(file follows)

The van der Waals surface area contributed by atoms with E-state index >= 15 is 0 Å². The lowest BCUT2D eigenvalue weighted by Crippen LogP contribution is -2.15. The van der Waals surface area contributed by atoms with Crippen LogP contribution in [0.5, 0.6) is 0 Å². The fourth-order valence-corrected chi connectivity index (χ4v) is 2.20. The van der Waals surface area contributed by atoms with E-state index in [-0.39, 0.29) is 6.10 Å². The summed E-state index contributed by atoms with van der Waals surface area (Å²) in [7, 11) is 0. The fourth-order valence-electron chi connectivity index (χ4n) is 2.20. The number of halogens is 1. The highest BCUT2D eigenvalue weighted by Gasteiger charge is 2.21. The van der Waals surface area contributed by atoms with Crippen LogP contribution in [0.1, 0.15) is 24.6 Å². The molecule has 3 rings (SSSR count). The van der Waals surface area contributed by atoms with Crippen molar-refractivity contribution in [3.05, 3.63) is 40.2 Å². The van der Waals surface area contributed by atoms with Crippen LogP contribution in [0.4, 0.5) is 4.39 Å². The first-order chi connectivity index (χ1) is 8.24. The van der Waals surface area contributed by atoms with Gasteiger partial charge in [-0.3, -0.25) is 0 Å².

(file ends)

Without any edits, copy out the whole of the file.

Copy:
The van der Waals surface area contributed by atoms with E-state index >= 15 is 0 Å². The lowest BCUT2D eigenvalue weighted by Crippen LogP contribution is -2.15. The van der Waals surface area contributed by atoms with Crippen LogP contribution in [0.5, 0.6) is 0 Å². The fourth-order valence-corrected chi connectivity index (χ4v) is 2.20. The van der Waals surface area contributed by atoms with E-state index in [-0.39, 0.29) is 6.10 Å². The summed E-state index contributed by atoms with van der Waals surface area (Å²) in [7, 11) is 0. The fourth-order valence-electron chi connectivity index (χ4n) is 2.20. The number of halogens is 1. The highest BCUT2D eigenvalue weighted by Gasteiger charge is 2.21. The van der Waals surface area contributed by atoms with Crippen LogP contribution in [0.1, 0.15) is 24.6 Å². The molecule has 3 rings (SSSR count). The van der Waals surface area contributed by atoms with Crippen molar-refractivity contribution in [3.05, 3.63) is 40.2 Å². The van der Waals surface area contributed by atoms with Crippen LogP contribution in [0.4, 0.5) is 4.39 Å². The first-order chi connectivity index (χ1) is 8.24. The van der Waals surface area contributed by atoms with Gasteiger partial charge in [-0.3, -0.25) is 0 Å².